Classic Clothes: The Crib Notes

Fashion goes back and forth in the details, but since the mid-seventies, this is what consists of a classic woman’s work wardrobe:

  • Skirt, knee length, straightish.
  • Blouse, plain neck (shell)
  • Shirt, buttondown
  • Blazer, mid-hip length
  • Slacks, not tight

We’re coming to one of those fashion seasons when the silhouette is about to undergo a drastic change, so I recommend that if you work and you’re investing in expensive pieces, you keep your items more neutral in shape.

Example:  The pencil skirt has been the default “knee-length skirt, straightish” for the past decade.  Extreme versions of this skirt have been shown that are so tight you’re wondering how the poor woman bends over.  You can fish tail it a bit, make a higher waist, etc – all of which make the skirt more extreme.

So, when we’re in the middle of a pencil skirt season, and when those styles look amazing on you?  Go for it.

Right at this moment, you’re not seeing the ultra-feminine frills on those skirts.  That straight skirt is still tight, but it’s gotten straighter, dropped just below the kneecap, and you’re suddenly seeing soft pleated skirts come in.  (Those, btw, are where the feminine woman should go).

I wouldn’t push anyone to buy a mermaid skirt right this minute, unless it was a one-season item, like a bridal gown.

Blazers are seeing a huge change.  Again, we’ve been in a very feminine mode where peplums and extremely fitted designs have been all the rage.  But all things pass.  Your figure suits a fitted jacket?  A trim classic blazer is your friend.  Your figure didn’t really love those curves?  Shout hallelujah, because boxy is back.

That’s how it goes.  When a fashion suits you – wear it.  When it doesn’t, retreat to classic lines that do.

Because style is so fluid, and one line and another look utterly different, the only real sin is to be caught in something that was all the rage – two years ago.   And that’s why investment buys should be classic, always classic.  (Or utterly off the beaten path – again, only what was “in” can ever be “out”).

Write if that doesn’t make sense.  Or if you’ve seen the light.  Or … ’cause you want to?


5 thoughts on “Classic Clothes: The Crib Notes

  1. superslaviswife

    I think that a lot of more modern trends are not only getting chunkier and less form fitting, but they’re also starting to take influence from cartoons, games and anime as the generation that grew up consuming extreme styles are maturing and spending their money on pirate boots and skull jewellery. Any thoughts on whether this may continue? (Of course I’m all for it, for nerd reasons.)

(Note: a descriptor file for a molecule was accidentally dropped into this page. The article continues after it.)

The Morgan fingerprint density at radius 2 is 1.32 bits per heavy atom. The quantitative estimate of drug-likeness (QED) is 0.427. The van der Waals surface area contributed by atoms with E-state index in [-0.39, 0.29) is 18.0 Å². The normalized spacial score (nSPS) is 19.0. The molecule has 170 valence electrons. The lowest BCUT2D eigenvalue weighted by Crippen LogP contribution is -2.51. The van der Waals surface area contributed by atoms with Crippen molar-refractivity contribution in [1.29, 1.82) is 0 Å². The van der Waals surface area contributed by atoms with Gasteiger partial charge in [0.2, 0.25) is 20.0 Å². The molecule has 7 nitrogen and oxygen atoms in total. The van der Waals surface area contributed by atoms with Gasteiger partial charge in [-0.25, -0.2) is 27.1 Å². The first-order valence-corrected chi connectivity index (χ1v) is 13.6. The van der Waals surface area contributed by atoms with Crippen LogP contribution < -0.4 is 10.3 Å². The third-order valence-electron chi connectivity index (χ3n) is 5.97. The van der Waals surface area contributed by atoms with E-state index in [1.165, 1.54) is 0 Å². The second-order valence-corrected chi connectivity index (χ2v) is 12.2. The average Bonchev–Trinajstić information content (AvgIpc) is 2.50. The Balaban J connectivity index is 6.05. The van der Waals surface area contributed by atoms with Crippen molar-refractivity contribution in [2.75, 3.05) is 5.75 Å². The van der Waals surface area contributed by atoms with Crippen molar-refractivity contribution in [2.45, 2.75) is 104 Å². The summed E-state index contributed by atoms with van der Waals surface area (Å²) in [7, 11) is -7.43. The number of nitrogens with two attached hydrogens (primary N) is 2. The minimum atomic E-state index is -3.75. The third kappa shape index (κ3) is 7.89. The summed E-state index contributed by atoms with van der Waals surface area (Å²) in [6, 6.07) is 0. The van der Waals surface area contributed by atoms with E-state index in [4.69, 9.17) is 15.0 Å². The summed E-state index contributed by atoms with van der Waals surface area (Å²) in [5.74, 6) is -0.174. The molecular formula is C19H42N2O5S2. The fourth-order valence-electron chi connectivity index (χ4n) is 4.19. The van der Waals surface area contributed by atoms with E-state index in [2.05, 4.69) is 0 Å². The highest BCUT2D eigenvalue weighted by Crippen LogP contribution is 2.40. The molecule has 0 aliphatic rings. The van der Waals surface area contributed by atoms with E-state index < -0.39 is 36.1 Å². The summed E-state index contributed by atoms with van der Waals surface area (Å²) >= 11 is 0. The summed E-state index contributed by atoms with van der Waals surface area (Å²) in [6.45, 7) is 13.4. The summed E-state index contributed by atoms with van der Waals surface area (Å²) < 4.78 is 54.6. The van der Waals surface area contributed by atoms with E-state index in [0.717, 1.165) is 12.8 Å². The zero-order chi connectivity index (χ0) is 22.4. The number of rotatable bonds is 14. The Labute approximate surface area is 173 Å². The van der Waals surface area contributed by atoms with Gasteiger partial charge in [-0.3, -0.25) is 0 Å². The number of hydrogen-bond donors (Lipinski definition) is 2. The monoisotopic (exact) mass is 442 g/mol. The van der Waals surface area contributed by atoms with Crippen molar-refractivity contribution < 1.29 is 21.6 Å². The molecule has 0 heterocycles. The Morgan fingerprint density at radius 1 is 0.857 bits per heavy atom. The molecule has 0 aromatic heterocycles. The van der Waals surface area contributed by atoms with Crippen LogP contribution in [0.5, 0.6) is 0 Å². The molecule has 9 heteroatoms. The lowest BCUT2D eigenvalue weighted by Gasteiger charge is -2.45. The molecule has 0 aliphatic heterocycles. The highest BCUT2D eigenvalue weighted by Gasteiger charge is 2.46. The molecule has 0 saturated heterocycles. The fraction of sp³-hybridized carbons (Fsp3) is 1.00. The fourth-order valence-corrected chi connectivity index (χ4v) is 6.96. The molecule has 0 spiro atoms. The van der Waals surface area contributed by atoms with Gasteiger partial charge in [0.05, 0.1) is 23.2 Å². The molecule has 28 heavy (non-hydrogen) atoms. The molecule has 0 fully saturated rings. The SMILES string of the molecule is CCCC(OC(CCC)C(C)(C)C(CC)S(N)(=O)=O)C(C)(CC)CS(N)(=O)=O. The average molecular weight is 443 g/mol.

1. hearthie Post author

      Yes, we’re going to see more whimsy in clothing, but that’s part of the trend away from ultra-feminine/ultra-sexual clothing into greater androgyny. If you want a forecast, bring up the clothes from the early ’90s and then compare them to what you see in the shops right now.

      Fashion has cycled certain moods and silhouettes through fairly regularly for the last fifty or sixty years. Until we see a way-of-life revolution as radical as we did in the early part of the 20th century, we’re very likely to continue this cycle, since masses of fabric aren’t how we display luxury post-industrial-revolution.

      The change that we see in the 21st century is that lockstep fashion isn’t a priority any longer. As someone who got ostracized for not having her jeans pegged properly back in the day, this is a good thing! There is a lot more leeway to show individual style.

      It’s a natural cycle. We’d gotten to the end of the rope with aggressive visual sexuality – when you start yawning at yet another bit of lace tacked onto mesh, the only way forward is to do something completely different. Even Marchesa, which is an evening gown line dedicated to femininity, gave us more wearing ease in their 2016 offerings. There’s a tell for you.

      Liked by 1 person

      1. superslaviswife

        I was thinking that, seeing how conservative fashion tends to be after it’s escaped the runway, we’re going to see more fun with prints and accessories, leaving the actual cut of the clothes themselves as a sort of broad canvas. Which does tie into the 90s, to be honest, but possibly with less harsh metallics and more lace and laquer and sweetness. Sort of 90s clothes with 20s accessories and a hint more nerd culture. Which I would love. Dungarees, plus lacey hemmed blouses, plus candy shaped necklace charms sounds pretty cool. Or maybe it’s just wishful thinking…?

        Not hard to see the similarities:


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